NEW YORK – Hundreds of New Yorkers turned out in the rain opposite the Israeli Consulate in Manhattan on Monday to show support for democracy in Israel and protest its government’s proposed judicial reform.
Monday's protest came as Israeli Prime Minister Benjamin Netanyahu announced earlier in the day that he was temporarily freezing legislation of the judicial reform and was willing to give a "real opportunity for real dialogue" over the government's reforms, which have thrown the country into turmoil and unprecedented civil unrest.
The court reform plan advanced by Netanyahu’s right-wing government would give the governing coalition near total control over the appointment of Supreme Court judges and would enable a bare majority of lawmakers to override Supreme Court decisions, among other changes.
"You came down on the wrong generation," protestors chanted, a break off from mass protests in Israel.
Manhattan Borough President Mark Levine told the crowd at Monday's rally: “I am proud to stand with all of you who are fighting tonight — at this very moment in Israel — and in the difficult days and weeks ahead… to save Israeli democracy.”
Also in attendance was Rabbi Jill Jacobs, CEO of T’ruah, the liberal rabbinic human rights group that has co-hosted numerous protests against the judicial reform. Jacobs called Netanyahu’s move a “fake attempt” at compromising.
“We are standing our ground and we are not going to stop protesting because the legislation is temporarily frozen,” she said.
Oz Benamram, an Israeli who has lived in New York for more than 20 years, told The Jerusalem Post he attended the rally because "[Netanyahu] didn't say he's going to make Israel a liberal democracy. He just said he's going to postpone."
"It was important for us to support our Israeli friends and make sure the American community is well aware of what's happening," Benamram, who protests Israel's proposed judicial reform every Sunday in Washington Square Park, said.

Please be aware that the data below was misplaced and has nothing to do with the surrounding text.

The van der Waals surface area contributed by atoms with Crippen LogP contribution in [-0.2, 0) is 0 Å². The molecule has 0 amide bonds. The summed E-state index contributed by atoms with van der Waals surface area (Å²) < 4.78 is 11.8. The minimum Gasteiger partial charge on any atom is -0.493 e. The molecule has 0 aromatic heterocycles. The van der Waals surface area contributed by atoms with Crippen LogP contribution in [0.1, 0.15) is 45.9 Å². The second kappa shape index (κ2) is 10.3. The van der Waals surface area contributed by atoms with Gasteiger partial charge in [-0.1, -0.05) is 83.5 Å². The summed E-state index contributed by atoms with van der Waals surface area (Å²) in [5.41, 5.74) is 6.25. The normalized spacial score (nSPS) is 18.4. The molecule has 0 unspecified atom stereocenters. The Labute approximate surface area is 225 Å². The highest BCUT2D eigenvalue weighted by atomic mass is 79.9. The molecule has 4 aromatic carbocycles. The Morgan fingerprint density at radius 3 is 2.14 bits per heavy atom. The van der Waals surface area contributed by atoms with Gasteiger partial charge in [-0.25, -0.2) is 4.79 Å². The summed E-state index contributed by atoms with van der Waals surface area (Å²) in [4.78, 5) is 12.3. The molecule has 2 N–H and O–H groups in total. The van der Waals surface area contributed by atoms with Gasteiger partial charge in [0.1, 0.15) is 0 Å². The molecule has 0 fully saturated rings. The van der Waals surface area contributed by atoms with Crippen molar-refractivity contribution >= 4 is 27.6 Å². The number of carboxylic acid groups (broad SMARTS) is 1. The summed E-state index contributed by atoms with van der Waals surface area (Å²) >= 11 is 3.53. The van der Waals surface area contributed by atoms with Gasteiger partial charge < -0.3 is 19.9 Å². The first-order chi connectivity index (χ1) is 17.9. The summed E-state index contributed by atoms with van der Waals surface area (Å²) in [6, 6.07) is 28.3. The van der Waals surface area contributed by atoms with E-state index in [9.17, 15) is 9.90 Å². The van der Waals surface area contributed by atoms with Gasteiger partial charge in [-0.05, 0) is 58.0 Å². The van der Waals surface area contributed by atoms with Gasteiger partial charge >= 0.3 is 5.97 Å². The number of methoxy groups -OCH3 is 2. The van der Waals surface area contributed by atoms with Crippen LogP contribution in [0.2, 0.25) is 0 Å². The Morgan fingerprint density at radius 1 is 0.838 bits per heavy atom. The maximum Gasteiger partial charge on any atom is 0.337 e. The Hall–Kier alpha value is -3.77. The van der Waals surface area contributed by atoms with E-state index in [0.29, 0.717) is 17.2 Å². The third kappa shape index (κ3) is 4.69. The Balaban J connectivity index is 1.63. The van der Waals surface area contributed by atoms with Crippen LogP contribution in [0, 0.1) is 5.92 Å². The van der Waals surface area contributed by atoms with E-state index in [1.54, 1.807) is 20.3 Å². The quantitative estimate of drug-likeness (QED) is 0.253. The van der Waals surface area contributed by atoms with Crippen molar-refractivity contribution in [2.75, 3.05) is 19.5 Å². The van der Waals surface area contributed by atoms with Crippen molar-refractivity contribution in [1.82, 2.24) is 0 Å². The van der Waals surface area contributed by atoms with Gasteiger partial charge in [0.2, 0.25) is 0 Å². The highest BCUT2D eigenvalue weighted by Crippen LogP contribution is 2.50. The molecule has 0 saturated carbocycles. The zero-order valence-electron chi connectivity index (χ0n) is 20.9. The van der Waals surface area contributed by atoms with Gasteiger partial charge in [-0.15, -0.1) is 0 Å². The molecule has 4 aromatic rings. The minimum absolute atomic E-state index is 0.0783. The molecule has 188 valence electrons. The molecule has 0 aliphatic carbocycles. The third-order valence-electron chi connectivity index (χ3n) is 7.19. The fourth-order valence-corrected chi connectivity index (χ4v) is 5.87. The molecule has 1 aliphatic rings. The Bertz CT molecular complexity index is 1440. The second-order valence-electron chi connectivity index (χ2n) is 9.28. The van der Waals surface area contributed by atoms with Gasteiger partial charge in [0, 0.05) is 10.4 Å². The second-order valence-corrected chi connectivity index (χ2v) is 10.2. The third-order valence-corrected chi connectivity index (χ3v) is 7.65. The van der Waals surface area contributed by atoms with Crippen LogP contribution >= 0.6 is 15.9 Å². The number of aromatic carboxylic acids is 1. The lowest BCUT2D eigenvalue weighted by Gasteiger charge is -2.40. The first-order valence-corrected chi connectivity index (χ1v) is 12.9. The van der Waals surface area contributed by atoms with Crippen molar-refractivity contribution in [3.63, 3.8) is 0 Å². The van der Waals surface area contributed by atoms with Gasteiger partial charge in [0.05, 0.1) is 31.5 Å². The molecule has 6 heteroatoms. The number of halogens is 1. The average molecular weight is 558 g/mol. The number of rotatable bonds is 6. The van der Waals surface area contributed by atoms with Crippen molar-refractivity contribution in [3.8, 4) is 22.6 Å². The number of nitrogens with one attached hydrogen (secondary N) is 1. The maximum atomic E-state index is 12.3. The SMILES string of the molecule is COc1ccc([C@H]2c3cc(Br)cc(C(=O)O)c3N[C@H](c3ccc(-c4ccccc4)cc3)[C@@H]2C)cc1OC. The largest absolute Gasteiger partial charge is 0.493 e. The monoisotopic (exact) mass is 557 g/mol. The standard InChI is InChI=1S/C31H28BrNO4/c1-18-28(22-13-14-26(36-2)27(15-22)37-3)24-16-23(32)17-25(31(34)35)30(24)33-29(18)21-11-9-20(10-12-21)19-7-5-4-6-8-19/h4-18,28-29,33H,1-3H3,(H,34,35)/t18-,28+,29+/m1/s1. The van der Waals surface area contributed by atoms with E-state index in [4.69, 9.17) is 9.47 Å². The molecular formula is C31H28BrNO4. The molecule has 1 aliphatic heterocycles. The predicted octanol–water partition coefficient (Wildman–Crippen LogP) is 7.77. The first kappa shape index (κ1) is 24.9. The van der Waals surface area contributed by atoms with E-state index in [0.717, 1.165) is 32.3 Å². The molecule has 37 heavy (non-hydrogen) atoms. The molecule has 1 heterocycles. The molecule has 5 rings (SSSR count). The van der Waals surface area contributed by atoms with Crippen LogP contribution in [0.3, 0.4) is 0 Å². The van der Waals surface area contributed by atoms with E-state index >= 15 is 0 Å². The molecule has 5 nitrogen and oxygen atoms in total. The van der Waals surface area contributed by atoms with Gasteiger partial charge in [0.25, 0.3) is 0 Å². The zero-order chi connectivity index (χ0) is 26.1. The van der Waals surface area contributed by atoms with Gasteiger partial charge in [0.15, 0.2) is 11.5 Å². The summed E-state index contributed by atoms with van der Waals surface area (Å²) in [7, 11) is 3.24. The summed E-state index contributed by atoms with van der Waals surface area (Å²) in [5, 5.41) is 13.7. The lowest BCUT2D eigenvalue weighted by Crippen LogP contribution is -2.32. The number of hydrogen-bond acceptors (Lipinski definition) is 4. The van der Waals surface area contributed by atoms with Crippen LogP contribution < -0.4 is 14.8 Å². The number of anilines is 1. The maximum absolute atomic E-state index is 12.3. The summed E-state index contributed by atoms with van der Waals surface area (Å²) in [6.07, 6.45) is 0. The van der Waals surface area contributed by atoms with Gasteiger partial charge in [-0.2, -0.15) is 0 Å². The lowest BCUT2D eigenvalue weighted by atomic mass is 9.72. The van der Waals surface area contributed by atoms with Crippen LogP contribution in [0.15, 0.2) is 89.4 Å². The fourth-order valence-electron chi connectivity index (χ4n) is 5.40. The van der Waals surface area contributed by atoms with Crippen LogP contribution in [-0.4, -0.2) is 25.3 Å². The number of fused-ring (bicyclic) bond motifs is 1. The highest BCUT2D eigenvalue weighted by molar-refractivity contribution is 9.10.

"I'm being told by family and friends in Israel that they feel supported," Benamram continued, adding that the Washington Square Park rally had a turnout of nearly 1,000 people last weekend.
Benamram noted that more American Jews came out for Monday's protest than Israelis—something he called unusual.
"I think American Jews have been indoctrinated to never speak badly about Israel so they're afraid. They're afraid it will play to the hands of BDS and antisemites."
Israel's consul general in New York resigns
The protest outside of the Israeli consulate took place one day after Israel’s consul general in New York Asaf Zamir resigned to protest his government’s judicial overhaul plan and to fight for democratic values.
“The political situation in Israel has reached a critical point,” he said in a letter addressed to the Foreign Ministry that he authored and posted on his Twitter page late Sunday night.
"I think it was the honorable thing to do," Benamram said of Zamir's resignation.
A spokesperson for the Israeli consulate in New York declined to comment on Monday's rally.